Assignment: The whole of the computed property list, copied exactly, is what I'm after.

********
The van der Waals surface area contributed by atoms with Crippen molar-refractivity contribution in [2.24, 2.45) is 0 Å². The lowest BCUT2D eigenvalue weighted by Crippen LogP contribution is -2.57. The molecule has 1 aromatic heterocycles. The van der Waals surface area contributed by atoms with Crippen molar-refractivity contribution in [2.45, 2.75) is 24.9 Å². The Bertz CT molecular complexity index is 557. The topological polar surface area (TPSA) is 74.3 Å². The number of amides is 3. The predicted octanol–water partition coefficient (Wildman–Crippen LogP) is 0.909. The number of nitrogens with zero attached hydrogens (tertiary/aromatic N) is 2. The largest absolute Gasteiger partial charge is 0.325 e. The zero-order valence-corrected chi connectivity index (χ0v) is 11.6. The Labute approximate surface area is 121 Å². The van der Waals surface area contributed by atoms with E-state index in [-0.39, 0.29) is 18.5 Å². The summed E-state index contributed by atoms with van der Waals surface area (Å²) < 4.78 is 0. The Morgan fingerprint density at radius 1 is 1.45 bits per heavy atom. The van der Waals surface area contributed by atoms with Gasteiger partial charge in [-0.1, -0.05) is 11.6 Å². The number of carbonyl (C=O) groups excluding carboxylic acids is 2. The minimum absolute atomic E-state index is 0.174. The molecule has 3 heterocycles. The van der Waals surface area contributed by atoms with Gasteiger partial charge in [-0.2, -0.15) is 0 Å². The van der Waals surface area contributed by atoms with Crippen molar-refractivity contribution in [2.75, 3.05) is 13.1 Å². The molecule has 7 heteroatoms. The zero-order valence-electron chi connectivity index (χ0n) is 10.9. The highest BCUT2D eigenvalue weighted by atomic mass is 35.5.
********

The van der Waals surface area contributed by atoms with Crippen molar-refractivity contribution in [2.24, 2.45) is 0 Å². The lowest BCUT2D eigenvalue weighted by Crippen LogP contribution is -2.57. The molecule has 1 aromatic heterocycles. The van der Waals surface area contributed by atoms with Crippen molar-refractivity contribution in [2.45, 2.75) is 24.9 Å². The Bertz CT molecular complexity index is 557. The topological polar surface area (TPSA) is 74.3 Å². The number of amides is 3. The predicted octanol–water partition coefficient (Wildman–Crippen LogP) is 0.909. The number of nitrogens with zero attached hydrogens (tertiary/aromatic N) is 2. The largest absolute Gasteiger partial charge is 0.325 e. The zero-order valence-corrected chi connectivity index (χ0v) is 11.6. The Labute approximate surface area is 121 Å². The van der Waals surface area contributed by atoms with E-state index in [-0.39, 0.29) is 18.5 Å². The summed E-state index contributed by atoms with van der Waals surface area (Å²) < 4.78 is 0. The Morgan fingerprint density at radius 1 is 1.45 bits per heavy atom. The van der Waals surface area contributed by atoms with Gasteiger partial charge in [-0.1, -0.05) is 11.6 Å². The number of carbonyl (C=O) groups excluding carboxylic acids is 2. The minimum absolute atomic E-state index is 0.174. The molecule has 3 heterocycles. The van der Waals surface area contributed by atoms with Gasteiger partial charge in [-0.2, -0.15) is 0 Å². The van der Waals surface area contributed by atoms with Crippen molar-refractivity contribution in [2.75, 3.05) is 13.1 Å². The molecule has 7 heteroatoms. The zero-order valence-electron chi connectivity index (χ0n) is 10.9. The highest BCUT2D eigenvalue weighted by atomic mass is 35.5.